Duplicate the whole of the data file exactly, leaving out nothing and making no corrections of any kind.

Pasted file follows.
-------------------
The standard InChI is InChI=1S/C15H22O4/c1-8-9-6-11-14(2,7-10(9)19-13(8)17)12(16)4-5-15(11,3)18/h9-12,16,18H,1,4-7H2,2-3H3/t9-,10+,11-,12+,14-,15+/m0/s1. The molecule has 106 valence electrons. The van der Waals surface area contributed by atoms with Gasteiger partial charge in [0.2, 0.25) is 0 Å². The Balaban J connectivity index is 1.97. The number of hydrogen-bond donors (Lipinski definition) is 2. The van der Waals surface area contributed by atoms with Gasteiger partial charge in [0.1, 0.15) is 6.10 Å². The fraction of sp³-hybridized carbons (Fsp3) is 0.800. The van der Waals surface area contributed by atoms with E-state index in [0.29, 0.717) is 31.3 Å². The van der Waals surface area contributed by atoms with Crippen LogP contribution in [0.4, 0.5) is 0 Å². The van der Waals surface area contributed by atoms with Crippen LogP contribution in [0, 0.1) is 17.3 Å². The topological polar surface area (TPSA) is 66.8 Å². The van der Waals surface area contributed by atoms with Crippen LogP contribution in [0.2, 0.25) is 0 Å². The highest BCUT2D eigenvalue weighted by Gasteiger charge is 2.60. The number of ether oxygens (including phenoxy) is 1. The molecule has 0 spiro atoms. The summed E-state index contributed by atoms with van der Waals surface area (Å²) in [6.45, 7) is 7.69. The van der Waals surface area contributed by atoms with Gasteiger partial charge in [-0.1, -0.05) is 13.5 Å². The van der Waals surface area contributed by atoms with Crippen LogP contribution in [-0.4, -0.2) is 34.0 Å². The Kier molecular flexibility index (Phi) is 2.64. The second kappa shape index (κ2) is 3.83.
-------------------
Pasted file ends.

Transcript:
The standard InChI is InChI=1S/C15H22O4/c1-8-9-6-11-14(2,7-10(9)19-13(8)17)12(16)4-5-15(11,3)18/h9-12,16,18H,1,4-7H2,2-3H3/t9-,10+,11-,12+,14-,15+/m0/s1. The molecule has 106 valence electrons. The van der Waals surface area contributed by atoms with Gasteiger partial charge in [0.2, 0.25) is 0 Å². The Balaban J connectivity index is 1.97. The number of hydrogen-bond donors (Lipinski definition) is 2. The van der Waals surface area contributed by atoms with Gasteiger partial charge in [0.1, 0.15) is 6.10 Å². The fraction of sp³-hybridized carbons (Fsp3) is 0.800. The van der Waals surface area contributed by atoms with E-state index in [0.29, 0.717) is 31.3 Å². The van der Waals surface area contributed by atoms with Crippen LogP contribution in [0.4, 0.5) is 0 Å². The van der Waals surface area contributed by atoms with Crippen LogP contribution in [0, 0.1) is 17.3 Å². The topological polar surface area (TPSA) is 66.8 Å². The van der Waals surface area contributed by atoms with Crippen LogP contribution in [0.2, 0.25) is 0 Å². The highest BCUT2D eigenvalue weighted by Gasteiger charge is 2.60. The number of ether oxygens (including phenoxy) is 1. The molecule has 0 spiro atoms. The summed E-state index contributed by atoms with van der Waals surface area (Å²) in [6.45, 7) is 7.69. The van der Waals surface area contributed by atoms with Gasteiger partial charge in [-0.1, -0.05) is 13.5 Å². The van der Waals surface area contributed by atoms with Crippen LogP contribution in [-0.4, -0.2) is 34.0 Å². The Kier molecular flexibility index (Phi) is 2.64. The second kappa shape index (κ2) is 3.83.